Celebs becoming pregnant late in life may be giving women false hope about their fertile timeframe.
If you stay up to date with pop culture or just see tabloids in the grocery store line, you have probably noticed that celebrity pregnancies are a hot topic. We all like to believe that people in the public eye are just like us, but these buzz-worthy pregnancies tend to give a false sense of reality when it comes to fertility.
Why? Many of these famous mommies-to-be are at advanced maternal age (35 and older), and they often fail to share what it took for them to become pregnant at this stage.
We hear about the pregnancy, but not the journey in headlines that came out over the course of recent celebrity pregnancies. These articles do an excellent job of keeping fans up to date on what these future moms are up to in their personal lives.
In my opinion, not revealing such fertility treatments gives women false hope about their own reproductive window. Seeing and hearing about celebrities of advanced maternal age having babies leads women to believe that they can easily become pregnant later in life too.
My favorite celebrity infertility news
Celebrities may not want to admit they needed help getting pregnant because they fear it might damage their images as powerful, independent females who can do anything they put their minds – and bodies – to. It is not uncommon for highly un-famous infertility patients to want to keep their treatments a secret, from friends, even family members.
It is completely their right. And so it is, too, for a celebrity. But for me, if a female celebrity of advanced maternal age has gotten pregnant through infertility treatments, well, that’s the time to step up as a role model. They could explain that like many other older women seeking to have a family, they needed a little help. End of story.
What I really enjoy is seeing celebrities freely admit they’ve turned to infertility treatments. Did you hear about Hugh Jackman and his wife Deborra-Lee Furness, who had miscarriages after two IVF (in vitro fertilization) pregnancies?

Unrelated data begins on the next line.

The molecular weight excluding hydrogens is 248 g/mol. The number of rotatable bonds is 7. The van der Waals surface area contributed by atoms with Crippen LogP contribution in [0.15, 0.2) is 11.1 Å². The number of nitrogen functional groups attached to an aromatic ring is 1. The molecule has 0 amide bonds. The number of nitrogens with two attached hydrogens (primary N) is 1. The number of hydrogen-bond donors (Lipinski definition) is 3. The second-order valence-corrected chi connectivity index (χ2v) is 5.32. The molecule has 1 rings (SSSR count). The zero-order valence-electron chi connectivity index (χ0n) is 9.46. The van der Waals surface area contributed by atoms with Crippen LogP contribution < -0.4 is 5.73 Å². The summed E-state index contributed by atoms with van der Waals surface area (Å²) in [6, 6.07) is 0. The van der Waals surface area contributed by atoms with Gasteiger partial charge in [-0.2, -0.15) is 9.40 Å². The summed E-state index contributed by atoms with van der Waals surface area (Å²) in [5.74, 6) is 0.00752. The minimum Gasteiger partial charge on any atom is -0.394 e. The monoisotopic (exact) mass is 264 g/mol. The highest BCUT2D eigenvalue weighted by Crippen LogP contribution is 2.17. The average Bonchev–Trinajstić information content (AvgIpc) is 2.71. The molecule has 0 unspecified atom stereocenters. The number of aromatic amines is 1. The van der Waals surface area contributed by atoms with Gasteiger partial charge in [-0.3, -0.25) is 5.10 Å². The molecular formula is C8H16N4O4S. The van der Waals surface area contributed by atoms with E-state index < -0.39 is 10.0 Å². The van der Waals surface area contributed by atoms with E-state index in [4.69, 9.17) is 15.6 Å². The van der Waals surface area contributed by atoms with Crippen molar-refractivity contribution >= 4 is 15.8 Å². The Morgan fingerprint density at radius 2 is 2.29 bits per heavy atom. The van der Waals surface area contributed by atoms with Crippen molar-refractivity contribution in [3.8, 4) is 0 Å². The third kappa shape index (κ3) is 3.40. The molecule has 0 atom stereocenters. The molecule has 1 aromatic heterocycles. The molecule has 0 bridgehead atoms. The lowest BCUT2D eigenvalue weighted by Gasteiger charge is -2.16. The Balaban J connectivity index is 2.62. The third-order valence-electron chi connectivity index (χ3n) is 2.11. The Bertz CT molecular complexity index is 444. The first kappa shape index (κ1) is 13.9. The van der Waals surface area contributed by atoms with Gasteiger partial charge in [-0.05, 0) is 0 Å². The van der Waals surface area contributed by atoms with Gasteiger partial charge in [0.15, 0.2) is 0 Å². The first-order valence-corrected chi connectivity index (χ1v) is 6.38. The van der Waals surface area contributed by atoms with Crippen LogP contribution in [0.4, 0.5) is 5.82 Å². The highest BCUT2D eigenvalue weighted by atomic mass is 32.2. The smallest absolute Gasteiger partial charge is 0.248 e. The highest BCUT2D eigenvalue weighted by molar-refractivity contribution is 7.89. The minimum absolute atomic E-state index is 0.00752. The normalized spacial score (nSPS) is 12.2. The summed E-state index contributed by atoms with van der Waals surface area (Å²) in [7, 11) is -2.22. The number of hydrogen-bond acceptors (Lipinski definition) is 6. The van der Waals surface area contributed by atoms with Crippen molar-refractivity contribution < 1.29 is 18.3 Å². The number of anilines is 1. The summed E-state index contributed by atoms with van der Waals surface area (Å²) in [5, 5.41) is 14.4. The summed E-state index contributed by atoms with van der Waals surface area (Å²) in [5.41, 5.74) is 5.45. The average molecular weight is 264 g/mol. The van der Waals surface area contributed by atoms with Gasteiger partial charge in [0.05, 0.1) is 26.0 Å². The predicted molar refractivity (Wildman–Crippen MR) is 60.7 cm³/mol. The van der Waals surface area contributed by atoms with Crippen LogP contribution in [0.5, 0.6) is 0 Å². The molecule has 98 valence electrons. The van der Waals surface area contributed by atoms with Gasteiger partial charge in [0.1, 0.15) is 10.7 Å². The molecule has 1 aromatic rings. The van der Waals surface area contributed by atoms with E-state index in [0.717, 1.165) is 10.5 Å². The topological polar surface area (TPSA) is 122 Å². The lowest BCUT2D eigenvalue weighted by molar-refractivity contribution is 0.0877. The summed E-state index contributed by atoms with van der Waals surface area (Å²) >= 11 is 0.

“While you’re going through IVF and get pregnant, every day [the feeling is], We’re still holding! We’re still holding…!” Jackman said. “You know how precarious it is and how much she’s been through to get there. And [miscarriage] is a massive letdown. It’s really difficult – and much harder for the woman.”
Did you read actress Elisabeth Röhm’s blog on People.com dishing on her IVF treatments to conceive? That’s the kind of celebrity fertility news that can really help others struggling with infertility to know that in that regard, the celebs are just like them.
Redbook ran a great story earlier this year profiling 24 celebs who struggled to conceive, many using infertility treatments. From Jimmy Fallon and wife Nancy Juvonen (surrogacy) to Jordana Brewster (gestational carrier) to model Chrissy Teigen and husband John Legend (struggled to conceive), they were all up front about infertility. That’s a great message: They’re humans, just like us.
Scientific data is the most honest news, if not the juiciest
That’s the kind of celebrity infertility news that’s worthwhile. A near miraculous celebrity pregnancy near 50 without all the story isn’t, at least not in my view as a champion for infertility awareness.
It is important to know that these tabloid stories on late-life pregnancies might be leaving out some very important information. Becoming (and staying) pregnant at advanced maternal age is not as easy as celebrities make it look.
At the end of the day, celebrities are people just like the rest of us. They have the same reproductive timeline as you or I and they require the same medical attention.
It is no secret that tabloids do not always produce the most accurate news. For this reason, I encourage women to consider scientific facts, as opposed to using celebrity news as their go-to resource for fertility information.
Facts on advanced maternal age
Women are born with all of the eggs that they will ever have. These eggs are continuously lost during menstrual periods over the course of a woman’s life. By the time a woman hits advanced maternal age, she has diminished ovarian function or reserve (fewer healthy eggs due to natural aging). As a woman continues to age, her ovarian reserve continues to diminish.
By the time a woman hits age 35, her ovarian reserve is considered low. By the time she hits age 50 she has probably begun going through menopause (the ceasing of menstruation). Menopause indicates the end of a woman’s reproductive years.
With all of this being said, it would not be surprising if the mature-age celebrities that you read about needed reproductive assistance to become pregnant. While we do not know for sure, it is possible that these celebs either froze their eggs earlier in life to preserve reproductive potential, or they received the healthy embryos or eggs from a younger egg donor. The next likely step would be for them to use IVF to fertilize the eggs and become pregnant.
It is not impossible to become pregnant at advanced maternal age. Clearly, women can have children later in life but the realistic option to do so is through fertility treatment.
My recommendation to women who are interested in becoming pregnant at advanced maternal age is to start by checking their fertility. This can give some insight as to where they are in terms of their fertile window. From here, women can work with a fertility specialist to determine the best course of treatment.